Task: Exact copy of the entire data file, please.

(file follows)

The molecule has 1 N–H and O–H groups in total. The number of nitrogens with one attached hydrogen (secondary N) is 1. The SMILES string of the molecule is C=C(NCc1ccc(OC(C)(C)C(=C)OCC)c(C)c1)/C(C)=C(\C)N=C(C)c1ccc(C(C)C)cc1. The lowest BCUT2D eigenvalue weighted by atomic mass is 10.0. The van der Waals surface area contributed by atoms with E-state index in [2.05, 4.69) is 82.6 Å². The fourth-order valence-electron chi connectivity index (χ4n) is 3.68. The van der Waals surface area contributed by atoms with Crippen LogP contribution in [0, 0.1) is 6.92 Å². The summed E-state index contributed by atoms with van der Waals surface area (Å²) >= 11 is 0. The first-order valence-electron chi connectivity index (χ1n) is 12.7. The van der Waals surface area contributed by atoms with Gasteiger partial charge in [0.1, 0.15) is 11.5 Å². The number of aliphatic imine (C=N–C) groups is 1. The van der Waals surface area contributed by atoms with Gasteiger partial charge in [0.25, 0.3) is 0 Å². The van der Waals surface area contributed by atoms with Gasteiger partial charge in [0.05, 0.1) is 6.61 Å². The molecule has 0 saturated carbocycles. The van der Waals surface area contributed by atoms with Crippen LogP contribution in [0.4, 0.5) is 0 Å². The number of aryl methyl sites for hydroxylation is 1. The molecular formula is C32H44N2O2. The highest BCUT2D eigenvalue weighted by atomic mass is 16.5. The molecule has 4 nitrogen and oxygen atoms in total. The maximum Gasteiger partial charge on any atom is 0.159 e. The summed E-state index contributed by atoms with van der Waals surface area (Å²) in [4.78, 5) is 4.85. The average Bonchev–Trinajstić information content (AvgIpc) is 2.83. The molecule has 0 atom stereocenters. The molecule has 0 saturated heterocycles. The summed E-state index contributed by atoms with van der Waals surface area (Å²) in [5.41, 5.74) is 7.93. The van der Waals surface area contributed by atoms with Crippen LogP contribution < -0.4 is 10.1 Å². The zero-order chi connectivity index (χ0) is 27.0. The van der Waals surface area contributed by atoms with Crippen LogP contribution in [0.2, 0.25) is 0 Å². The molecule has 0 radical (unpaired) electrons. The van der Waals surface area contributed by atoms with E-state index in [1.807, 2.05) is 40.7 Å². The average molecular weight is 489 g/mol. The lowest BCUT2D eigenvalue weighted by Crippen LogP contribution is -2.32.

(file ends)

The molecule has 1 N–H and O–H groups in total. The number of nitrogens with one attached hydrogen (secondary N) is 1. The SMILES string of the molecule is C=C(NCc1ccc(OC(C)(C)C(=C)OCC)c(C)c1)/C(C)=C(\C)N=C(C)c1ccc(C(C)C)cc1. The lowest BCUT2D eigenvalue weighted by atomic mass is 10.0. The van der Waals surface area contributed by atoms with E-state index in [2.05, 4.69) is 82.6 Å². The fourth-order valence-electron chi connectivity index (χ4n) is 3.68. The van der Waals surface area contributed by atoms with Crippen LogP contribution in [0, 0.1) is 6.92 Å². The summed E-state index contributed by atoms with van der Waals surface area (Å²) >= 11 is 0. The first-order valence-electron chi connectivity index (χ1n) is 12.7. The van der Waals surface area contributed by atoms with Gasteiger partial charge in [0.1, 0.15) is 11.5 Å². The number of aliphatic imine (C=N–C) groups is 1. The van der Waals surface area contributed by atoms with Gasteiger partial charge in [0.25, 0.3) is 0 Å². The van der Waals surface area contributed by atoms with Gasteiger partial charge in [0.05, 0.1) is 6.61 Å². The molecule has 0 saturated carbocycles. The van der Waals surface area contributed by atoms with Crippen LogP contribution in [0.4, 0.5) is 0 Å². The number of aryl methyl sites for hydroxylation is 1. The molecular formula is C32H44N2O2. The highest BCUT2D eigenvalue weighted by atomic mass is 16.5. The molecule has 4 nitrogen and oxygen atoms in total. The maximum Gasteiger partial charge on any atom is 0.159 e. The summed E-state index contributed by atoms with van der Waals surface area (Å²) in [4.78, 5) is 4.85. The average Bonchev–Trinajstić information content (AvgIpc) is 2.83. The molecule has 0 atom stereocenters. The molecule has 0 saturated heterocycles. The summed E-state index contributed by atoms with van der Waals surface area (Å²) in [5.41, 5.74) is 7.93. The van der Waals surface area contributed by atoms with Crippen LogP contribution < -0.4 is 10.1 Å². The zero-order chi connectivity index (χ0) is 27.0. The van der Waals surface area contributed by atoms with Crippen LogP contribution in [0.2, 0.25) is 0 Å². The molecule has 0 radical (unpaired) electrons. The van der Waals surface area contributed by atoms with E-state index in [1.807, 2.05) is 40.7 Å². The average molecular weight is 489 g/mol. The lowest BCUT2D eigenvalue weighted by Crippen LogP contribution is -2.32.